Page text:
U.S. Military Has No Time to Train for Big Wars; The Wounded Home Front

Busy With Afghanistan, the U.S. Military Has No Time to Train for Big Wars by David Wood at Politics Daily. BLUF: "... problems are reason for a decisive shift at the Pentagon, according to an outside bipartisan task force chartered by Congress to challenge current Defense Department planning. ... said in a report issued earlier this year that Gates had "focused too greatly on the short-term'' threats and not enough on big-war challenges."

The Wounded Home Front by Robert Kaplan at The American Interest. BLUF: "The home front gropes for a way to connect with the wounded and their families. The fact that this is much harder to do than we suppose it ought to be is a particular wage of small wars—wars which we should do all in our power to henceforth avoid."

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As an NTC planner I can tell you that we are working nearly 24 hours a day to get away from this. Our strategic narrative is close to complete and our first Full Spectrum Operations (FSO) rotation is set for this August. From there, it's full steam ahead, alternating between Operation Enduring Freedom (OEF) and FSO rotations.
There is a significant amount of depth integrated into our scenario, sustaining the lessons learned from the GWOT while implementing several aspects of the "Hybrid Threat". Although the threat itself has not been completely defined (TC 7-100 was very broad in scope), we without a doubt have enought to present a significant challenge to a Brigade Combat Team.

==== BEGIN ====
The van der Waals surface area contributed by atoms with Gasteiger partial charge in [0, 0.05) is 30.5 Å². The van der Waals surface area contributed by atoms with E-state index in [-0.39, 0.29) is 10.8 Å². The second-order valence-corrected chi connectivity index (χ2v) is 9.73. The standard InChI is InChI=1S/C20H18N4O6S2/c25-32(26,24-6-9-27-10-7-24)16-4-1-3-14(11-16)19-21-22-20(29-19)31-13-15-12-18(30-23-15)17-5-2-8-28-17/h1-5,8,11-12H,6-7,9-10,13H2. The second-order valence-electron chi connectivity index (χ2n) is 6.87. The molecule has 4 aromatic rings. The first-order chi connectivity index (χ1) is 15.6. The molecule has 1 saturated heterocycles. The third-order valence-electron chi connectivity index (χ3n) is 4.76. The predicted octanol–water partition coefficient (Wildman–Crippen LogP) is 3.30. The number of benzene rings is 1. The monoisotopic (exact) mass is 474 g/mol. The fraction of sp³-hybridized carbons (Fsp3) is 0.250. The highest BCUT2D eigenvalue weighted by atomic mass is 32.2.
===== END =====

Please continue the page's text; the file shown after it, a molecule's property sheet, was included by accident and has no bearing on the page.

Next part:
Miracles don't occur overnight, but this is a priority for the Army as a whole. We will execute, learn, AAR and improve.

Cheers

Just wait for the first BCT S2 that has to complete an intelligence synchronization matrix something most MI CAPTs/MAJs have not done in over seven years.

Or wargaming at the command staff level---the shift over will not be as easy as some are anticipating.

Or dynamic targeting on TSTs--those types of battle drills and the experience with those battle drills is simply lacking.

Take a look at the 131A targeting warrant officers-almost all of the CW2 and 3s have never been involved in MCO.

It will be a painful 5 to 10 years to rebuild to the levels of 1999/2000.